One thing that even many electrical and electronics engineers know but other don’t “There is nothing called over-charging in a smartphone.” Yes, as shocking as it might sound, the myth has been spreading far and wide simply due to ignorance and lack of updated knowledge on how modern technology works.
While this might have been true for smartphones and devices in the previous decades since the dawn of 2000 keeping your smartphone plugged for charging overnight will not make the slightest of differences.
And we’ll explain why this is true!
Almost every battery today runs on lithium ion, but in the yesteryears, batteries were primarily made of nickel similar to the Duracell and Energizer batteries we buy in stores. Nickel-based batteries had a lot of quirks, for example having a cyclic memory which meant that if they were not fully charged between cycles, they had a tendency to forget” their full capacity and thus reduce the limit of charging.
But the major problem with both Nickel based and early lithium polymer battery was the added heating up. Leaving your device up for charging overnight in the 1990s would increase the battery temperature to dangerous limits. And as a lithium battery is capable of receiving a charge between 32 degrees to 113 degrees while it can discharge at temperatures as low as -4 degrees, which is quite a large temperature gap, a potentially a dangerous one.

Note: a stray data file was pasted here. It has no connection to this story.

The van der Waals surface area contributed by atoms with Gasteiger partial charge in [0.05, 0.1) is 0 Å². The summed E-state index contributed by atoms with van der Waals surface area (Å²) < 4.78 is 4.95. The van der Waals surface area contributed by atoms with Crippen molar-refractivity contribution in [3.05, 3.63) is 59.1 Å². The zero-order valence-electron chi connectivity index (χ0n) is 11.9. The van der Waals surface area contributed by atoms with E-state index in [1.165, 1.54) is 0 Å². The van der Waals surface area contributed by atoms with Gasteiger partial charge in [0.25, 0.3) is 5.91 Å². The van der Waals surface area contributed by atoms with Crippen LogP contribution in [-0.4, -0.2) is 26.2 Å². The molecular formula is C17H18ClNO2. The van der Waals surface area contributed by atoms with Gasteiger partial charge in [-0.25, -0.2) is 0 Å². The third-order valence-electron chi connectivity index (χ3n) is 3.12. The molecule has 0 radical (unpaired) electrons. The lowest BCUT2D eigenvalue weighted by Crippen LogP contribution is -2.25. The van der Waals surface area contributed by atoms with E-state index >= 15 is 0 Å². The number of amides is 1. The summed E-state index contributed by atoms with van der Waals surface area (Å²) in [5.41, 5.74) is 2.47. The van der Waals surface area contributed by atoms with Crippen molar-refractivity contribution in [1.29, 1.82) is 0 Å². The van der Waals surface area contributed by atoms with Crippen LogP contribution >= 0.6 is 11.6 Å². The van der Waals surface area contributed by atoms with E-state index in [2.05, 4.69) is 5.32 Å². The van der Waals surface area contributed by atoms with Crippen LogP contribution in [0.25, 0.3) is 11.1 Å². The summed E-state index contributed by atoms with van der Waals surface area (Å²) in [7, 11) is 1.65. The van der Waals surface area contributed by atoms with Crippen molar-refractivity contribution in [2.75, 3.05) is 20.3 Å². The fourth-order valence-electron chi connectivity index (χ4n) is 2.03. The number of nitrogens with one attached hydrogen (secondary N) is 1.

For our purposes, the heating up part is of greater significance. Since a battery can’t hold more than its capacity, it will try to dissipate the excess power, i.e. charging beyond the 100% mark as heat. This is where overnight charging was dangerous as the battery levels would elevate to combustible levels, and we all know what havoc that can wreck thanks to Samsung’s notorious Note 7.
But this was the case before the turn of the millennium. After 2000, our devices have gotten smarter, and although the batteries used in mobile devices today are the same as two decades ago, the charging technology isn’t. We don’t have to worry about overheating by overcharging since power optimization and control is regulated by the software running these devices.
These software can automatically stop charging the device when the battery reaches its full capacity and converts the charger to be used the device’s primary power source. This means you can leave your phone to charge all night and enjoy that satisfying fully charged phone without worrying about waking up to a fiery pit caused by your overheated battery.
That is, of course, only true if you don’t use Galaxy Note 7.